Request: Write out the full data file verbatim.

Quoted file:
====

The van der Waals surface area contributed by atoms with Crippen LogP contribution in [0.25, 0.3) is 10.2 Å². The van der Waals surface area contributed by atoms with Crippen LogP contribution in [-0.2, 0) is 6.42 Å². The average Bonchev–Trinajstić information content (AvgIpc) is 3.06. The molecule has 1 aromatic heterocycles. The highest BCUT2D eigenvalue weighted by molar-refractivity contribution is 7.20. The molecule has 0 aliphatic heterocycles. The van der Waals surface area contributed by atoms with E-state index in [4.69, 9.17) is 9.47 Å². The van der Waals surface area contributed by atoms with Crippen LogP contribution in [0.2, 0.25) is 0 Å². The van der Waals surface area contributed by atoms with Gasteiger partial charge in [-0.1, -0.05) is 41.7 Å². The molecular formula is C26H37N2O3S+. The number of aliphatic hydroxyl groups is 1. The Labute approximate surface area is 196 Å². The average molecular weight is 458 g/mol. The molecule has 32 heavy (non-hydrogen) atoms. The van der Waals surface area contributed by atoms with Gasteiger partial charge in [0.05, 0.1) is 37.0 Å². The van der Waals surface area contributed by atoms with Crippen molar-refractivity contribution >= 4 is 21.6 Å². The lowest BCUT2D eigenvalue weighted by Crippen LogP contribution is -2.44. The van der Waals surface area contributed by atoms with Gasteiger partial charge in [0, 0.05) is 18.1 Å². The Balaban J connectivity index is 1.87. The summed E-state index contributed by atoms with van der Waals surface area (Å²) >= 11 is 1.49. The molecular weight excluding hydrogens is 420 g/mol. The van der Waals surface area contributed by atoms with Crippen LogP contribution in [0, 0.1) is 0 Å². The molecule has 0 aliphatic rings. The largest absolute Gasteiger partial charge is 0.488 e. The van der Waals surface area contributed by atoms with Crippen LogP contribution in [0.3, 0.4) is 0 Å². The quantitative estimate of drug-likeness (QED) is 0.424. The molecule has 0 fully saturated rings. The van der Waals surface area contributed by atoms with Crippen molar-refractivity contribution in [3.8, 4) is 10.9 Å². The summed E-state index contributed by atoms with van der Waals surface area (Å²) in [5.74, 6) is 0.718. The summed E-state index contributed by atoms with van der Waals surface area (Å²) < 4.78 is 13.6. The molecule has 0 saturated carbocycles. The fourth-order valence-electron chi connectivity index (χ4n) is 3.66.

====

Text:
The van der Waals surface area contributed by atoms with Crippen LogP contribution in [0.25, 0.3) is 10.2 Å². The van der Waals surface area contributed by atoms with Crippen LogP contribution in [-0.2, 0) is 6.42 Å². The average Bonchev–Trinajstić information content (AvgIpc) is 3.06. The molecule has 1 aromatic heterocycles. The highest BCUT2D eigenvalue weighted by molar-refractivity contribution is 7.20. The molecule has 0 aliphatic heterocycles. The van der Waals surface area contributed by atoms with E-state index in [4.69, 9.17) is 9.47 Å². The van der Waals surface area contributed by atoms with Crippen LogP contribution in [0.2, 0.25) is 0 Å². The van der Waals surface area contributed by atoms with Gasteiger partial charge in [-0.1, -0.05) is 41.7 Å². The molecular formula is C26H37N2O3S+. The number of aliphatic hydroxyl groups is 1. The Labute approximate surface area is 196 Å². The average molecular weight is 458 g/mol. The molecule has 32 heavy (non-hydrogen) atoms. The van der Waals surface area contributed by atoms with Gasteiger partial charge in [0.05, 0.1) is 37.0 Å². The van der Waals surface area contributed by atoms with Crippen molar-refractivity contribution >= 4 is 21.6 Å². The lowest BCUT2D eigenvalue weighted by Crippen LogP contribution is -2.44. The van der Waals surface area contributed by atoms with Gasteiger partial charge in [0, 0.05) is 18.1 Å². The Balaban J connectivity index is 1.87. The summed E-state index contributed by atoms with van der Waals surface area (Å²) >= 11 is 1.49. The molecular weight excluding hydrogens is 420 g/mol. The van der Waals surface area contributed by atoms with Crippen LogP contribution in [0, 0.1) is 0 Å². The molecule has 0 aliphatic rings. The largest absolute Gasteiger partial charge is 0.488 e. The van der Waals surface area contributed by atoms with Crippen LogP contribution in [0.3, 0.4) is 0 Å². The quantitative estimate of drug-likeness (QED) is 0.424. The molecule has 0 fully saturated rings. The van der Waals surface area contributed by atoms with Crippen molar-refractivity contribution in [3.8, 4) is 10.9 Å². The summed E-state index contributed by atoms with van der Waals surface area (Å²) in [5.74, 6) is 0.718. The summed E-state index contributed by atoms with van der Waals surface area (Å²) < 4.78 is 13.6. The molecule has 0 saturated carbocycles. The fourth-order valence-electron chi connectivity index (χ4n) is 3.66.